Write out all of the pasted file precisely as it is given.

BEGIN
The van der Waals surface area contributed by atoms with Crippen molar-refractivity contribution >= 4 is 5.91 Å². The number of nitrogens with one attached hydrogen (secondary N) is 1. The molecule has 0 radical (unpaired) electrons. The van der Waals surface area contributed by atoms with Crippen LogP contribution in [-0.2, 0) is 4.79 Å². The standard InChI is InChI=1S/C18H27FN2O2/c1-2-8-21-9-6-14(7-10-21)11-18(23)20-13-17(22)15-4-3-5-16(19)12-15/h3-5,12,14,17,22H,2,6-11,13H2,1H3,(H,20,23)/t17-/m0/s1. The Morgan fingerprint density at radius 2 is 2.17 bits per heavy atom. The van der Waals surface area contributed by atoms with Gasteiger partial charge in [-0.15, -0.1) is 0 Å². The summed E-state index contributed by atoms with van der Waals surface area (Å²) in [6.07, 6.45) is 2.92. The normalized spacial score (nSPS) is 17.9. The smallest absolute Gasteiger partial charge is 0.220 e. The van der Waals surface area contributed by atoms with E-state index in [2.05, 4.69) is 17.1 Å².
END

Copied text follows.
The van der Waals surface area contributed by atoms with Crippen molar-refractivity contribution >= 4 is 5.91 Å². The number of nitrogens with one attached hydrogen (secondary N) is 1. The molecule has 0 radical (unpaired) electrons. The van der Waals surface area contributed by atoms with Crippen LogP contribution in [-0.2, 0) is 4.79 Å². The standard InChI is InChI=1S/C18H27FN2O2/c1-2-8-21-9-6-14(7-10-21)11-18(23)20-13-17(22)15-4-3-5-16(19)12-15/h3-5,12,14,17,22H,2,6-11,13H2,1H3,(H,20,23)/t17-/m0/s1. The Morgan fingerprint density at radius 2 is 2.17 bits per heavy atom. The van der Waals surface area contributed by atoms with Gasteiger partial charge in [-0.15, -0.1) is 0 Å². The summed E-state index contributed by atoms with van der Waals surface area (Å²) in [6.07, 6.45) is 2.92. The normalized spacial score (nSPS) is 17.9. The smallest absolute Gasteiger partial charge is 0.220 e. The van der Waals surface area contributed by atoms with E-state index in [2.05, 4.69) is 17.1 Å².